MYC oncogene is associated with suppression of tumor immunity and targeting Myc induces tumor cell immunogenicity for therapeutic whole cell vaccination
Sandler, Anthony David
JournalJournal for ImmunoTherapy of Cancer
PublisherBMJ Publishing Group
MetadataShow full item record
AbstractBackground MYC oncogene is deregulated in 70% of all human cancers and is associated with multiple oncogenic functions including immunosuppression in the tumor microenvironment. The role of MYC in the immune microenvironment of neuroblastoma and melanoma is investigated and the effect of targeting Myc on immunogenicity of cancer cells is evaluated. Methods Immune cell infiltrates and immunogenic pathway signatures in the context of MYCN amplification were analyzed in human neuroblastoma tumors and in metastatic melanoma. Dose response and cell susceptibility to MYC inhibitors (I-BET726 and JQ1) were determined in mouse cell lines. The influence of downregulating Myc in tumor cells was characterized by immunogenic pathway signatures and functional assays. Myc-suppressed tumor cells were used as whole cell vaccines in preclinical neuroblastoma and melanoma models. Results Analysis of immune phenotype in human neuroblastoma and melanoma tumors revealed that MYCN or c-MYC amplified tumors respectively are associated with suppressed immune cell infiltrates and functional pathways. Targeting Myc in cancer cells with I-BET726 and JQ1 results in cell cycle arrest and induces cell immunogenicity. Combining vaccination of Myc-inhibited tumor cells with checkpoint inhibition induced robust antitumor immunity and resulted in therapeutic cancer vaccine therapy in mouse neuroblastoma tumors. Despite vigorous antitumor immunity in the mouse melanoma model, upregulation of immunosuppressive pathways enabled tumor escape. Conclusions This study demonstrates that the Myc oncogene is an appropriate target for inducing tumor cell immunogenicity and suggests that Myc-suppressed whole tumor cells combined with checkpoint therapy could be used for formulating a personalized therapeutic tumor vaccine.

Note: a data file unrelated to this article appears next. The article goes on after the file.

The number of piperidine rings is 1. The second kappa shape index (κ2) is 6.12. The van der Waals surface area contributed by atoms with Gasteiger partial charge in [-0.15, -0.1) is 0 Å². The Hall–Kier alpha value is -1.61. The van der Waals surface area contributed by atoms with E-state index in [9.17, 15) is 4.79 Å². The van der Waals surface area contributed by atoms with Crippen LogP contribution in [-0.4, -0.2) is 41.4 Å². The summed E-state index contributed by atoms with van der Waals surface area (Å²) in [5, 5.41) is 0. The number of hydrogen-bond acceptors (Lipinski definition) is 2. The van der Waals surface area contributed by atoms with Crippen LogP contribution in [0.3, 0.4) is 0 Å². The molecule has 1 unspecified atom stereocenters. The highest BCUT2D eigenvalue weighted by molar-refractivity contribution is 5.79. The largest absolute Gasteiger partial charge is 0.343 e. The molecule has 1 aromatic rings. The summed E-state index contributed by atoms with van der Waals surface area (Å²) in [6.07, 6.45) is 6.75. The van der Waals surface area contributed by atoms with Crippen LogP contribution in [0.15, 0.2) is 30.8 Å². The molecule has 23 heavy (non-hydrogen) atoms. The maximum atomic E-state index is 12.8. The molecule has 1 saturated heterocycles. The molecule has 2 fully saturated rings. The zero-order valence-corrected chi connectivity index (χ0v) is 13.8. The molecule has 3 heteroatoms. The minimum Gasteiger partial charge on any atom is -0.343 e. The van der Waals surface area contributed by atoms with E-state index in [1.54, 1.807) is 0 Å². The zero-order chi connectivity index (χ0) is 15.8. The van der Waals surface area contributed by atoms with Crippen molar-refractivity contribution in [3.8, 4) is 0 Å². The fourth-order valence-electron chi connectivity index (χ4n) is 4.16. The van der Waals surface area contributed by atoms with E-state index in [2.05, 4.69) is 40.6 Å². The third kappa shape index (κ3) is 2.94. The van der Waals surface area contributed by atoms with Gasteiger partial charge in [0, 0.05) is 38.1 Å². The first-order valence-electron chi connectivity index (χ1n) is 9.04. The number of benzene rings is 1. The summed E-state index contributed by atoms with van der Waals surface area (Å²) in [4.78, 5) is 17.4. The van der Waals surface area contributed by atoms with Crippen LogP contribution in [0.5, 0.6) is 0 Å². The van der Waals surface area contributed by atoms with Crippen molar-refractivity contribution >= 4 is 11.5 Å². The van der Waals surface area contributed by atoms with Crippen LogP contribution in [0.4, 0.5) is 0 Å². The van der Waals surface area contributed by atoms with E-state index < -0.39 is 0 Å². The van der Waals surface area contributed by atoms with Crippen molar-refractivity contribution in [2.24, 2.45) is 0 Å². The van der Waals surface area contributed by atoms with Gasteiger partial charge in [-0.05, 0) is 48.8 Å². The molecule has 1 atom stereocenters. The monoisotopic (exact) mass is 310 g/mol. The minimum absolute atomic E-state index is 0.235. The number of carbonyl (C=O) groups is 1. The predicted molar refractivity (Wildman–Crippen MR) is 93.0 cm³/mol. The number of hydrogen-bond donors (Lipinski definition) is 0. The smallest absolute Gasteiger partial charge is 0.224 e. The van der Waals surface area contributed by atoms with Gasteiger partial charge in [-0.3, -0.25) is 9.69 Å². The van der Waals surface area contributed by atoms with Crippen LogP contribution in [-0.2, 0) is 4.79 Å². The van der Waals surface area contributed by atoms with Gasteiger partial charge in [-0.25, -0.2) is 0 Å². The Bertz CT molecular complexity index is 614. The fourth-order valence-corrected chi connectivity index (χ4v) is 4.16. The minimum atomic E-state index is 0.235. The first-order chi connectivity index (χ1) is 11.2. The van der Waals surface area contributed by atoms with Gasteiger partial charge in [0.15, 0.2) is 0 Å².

SponsorsThis work has been supported in part by the EVAN Foundation, the Catherine Blair foundation, and the Michael Sandler Research Fund as well as the Sheikh Zayed Institute for Pediatric Surgical Innovation.
Rights/Terms© Author(s) (or their employer(s)) 2021. Re-use permitted under CC BY-NC. No commercial re-use. See rights and permissions. Published by BMJ.
Identifier to cite or link to this itemhttp://hdl.handle.net/10713/15077
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